Zionism was perhaps the greatest challenge to traditional Jewish belief in the modern era. It advocated nothing short of an entire overhaul of hitherto accepted Jewish eschatology. It cast the past two thousand years of Diaspora Jewish life in terms of suffering and degradation. This stood in sharp contrast to traditional Jewish theology, which saw the dispersion and exile as intentional and purposeful. Jews were to live in galut (exile) because of their failings, and it was in exile that they were to make themselves better Jews.
The overriding Orthodox rabbinic response to Zionism, from the nineteenth century through the present, has been fierce. The Orthodox rabbinate saw Zionism as a breach of the covenant formed between God and the Jewish people. There is a well-known passage in the Talmud (Tractate Ketubot 110b-111a) in which the Jewish people swear to God that they will never attempt to retake the Land of Israel by force, like “a wall.” The Jews are meant to wait for the appointed time by God to return to the Land of their forefathers and not return a moment sooner. To be sure, Jews dwelt in the Land of Israel for centuries before Zionism. The communities that did exist there, however, were small, poverty stricken, intensely Orthodox, focused on Torah study, and without political aspirations.
Dozens of books of Jewish law were written, fiery polemical speeches were delivered, and rabbis toured Europe, all decrying the rise of Zionism. Nonetheless, a small group of European rabbis responded to Zionism not by rejecting it, but by attempting to integrate it into traditional Jewish belief. These rabbis eventually became known as the founders of the Mizrachi movement, from which they morphed into a larger group called “Religious Zionism.” Today, an overwhelming proportion of Modern Orthodox Jews around the world are Religious Zionist, including almost all of the Modern Orthodox Rabbinate.
Not every rabbi agreed with the early Religious Zionist rabbis; indeed, the vast majority did not. The fact that there was disagreement, however, did not make their claims illegitimate. What ensued was an evaluation of the needs of the community, weighing the various factors that constitute the halakhic process. In other words, to say that values and contemporary needs do not play a role in halakha is to ignore the way halakha itself works. And this weighing of factors is precisely what is occurring right now in the Modern Orthodox community with regard to the role of women.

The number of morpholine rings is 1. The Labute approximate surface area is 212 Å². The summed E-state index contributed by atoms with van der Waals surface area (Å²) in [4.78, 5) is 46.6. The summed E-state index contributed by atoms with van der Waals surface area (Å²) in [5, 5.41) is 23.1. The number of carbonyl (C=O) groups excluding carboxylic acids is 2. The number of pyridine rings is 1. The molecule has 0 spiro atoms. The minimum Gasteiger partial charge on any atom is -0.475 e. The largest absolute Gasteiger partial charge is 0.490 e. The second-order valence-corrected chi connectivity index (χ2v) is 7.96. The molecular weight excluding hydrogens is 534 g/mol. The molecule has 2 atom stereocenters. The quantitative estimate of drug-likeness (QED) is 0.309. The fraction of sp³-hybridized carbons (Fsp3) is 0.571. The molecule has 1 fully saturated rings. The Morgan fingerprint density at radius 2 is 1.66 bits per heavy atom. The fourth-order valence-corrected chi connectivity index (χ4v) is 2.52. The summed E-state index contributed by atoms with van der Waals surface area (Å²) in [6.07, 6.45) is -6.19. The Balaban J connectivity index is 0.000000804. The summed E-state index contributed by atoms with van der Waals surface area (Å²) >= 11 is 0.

There are those today who see the aspirations of women to join the ranks of the rabbinate as petty and motivated by all the wrong reasons. And there are those who believe that the women seeking ordination are motivated by a profound desire to serve the Jewish people and all of humanity. They also believe that the titles Judaism employs to describe people in religious leadership confer dignity and respect to those who fulfill those positions. They accordingly argue that the desire to win dignity and respect is not a sin, but a real and legitimate human need.
Opponents of female ordination claim that to go down this path will irreparably divide the observant Jewish community and cause schism. They cite as proof the example of the split that followed the Conservative movement’s decision to ordain female rabbis. (In truth, the Union for Traditional Judaism, a splinter group of Conservative Judaism that arose in large part as a response to the issue of female ordination, has remained small both in numbers and communal influence. The overwhelming majority of Conservative Jews and Conservative institutions chose to adopt the path taken by The Jewish Theological Seminary, and the issue has not, in fact, severely split the Conservative moment.)
Similar claims were advanced by opponents of Religious Zionism. While many differences do exist between Religious Zionist communities and other Orthodox communities, members of both communities still pray in each other’s synagogues, attend each other’s weddings, and, indeed, are represented in the same families. The question of how Jews understood their place in the world and the political aspirations to hasten the Messianic era were hardly trivial matters. Arguably they were far more significant then the ordination of female rabbis. Yet that did not destroy the fabric of observant Judaism.
It is my counsel that we learn the lessons of history and calm the rhetoric on both sides. The synagogues and communities advocating for the ordination of women rabbis live a significantly different cultural life than many who are opposed to it. What was good for the Jews of Frankfurt-am-Main in the nineteenth century with Rabbi Samson Raphael Hirsch and the rise of Neo-Orthodoxy was not necessarily good for the Jews in the backcountry of Hungary.
Whether the title is MaHaRa’T, or Rabbi, or Rabbah (the title chosen for a female rabbi by participants at a recent Orthodox conference in Israel), the presence of a female religious leader who loves her people and loves her Torah need not rip apart the fabric that holds the various streams of Orthodox Judaism together.
Rabbi Ben Greenberg is the Orthodox Jewish Chaplain of Harvard University, and the Orthodox Rabbi of Harvard Hillel.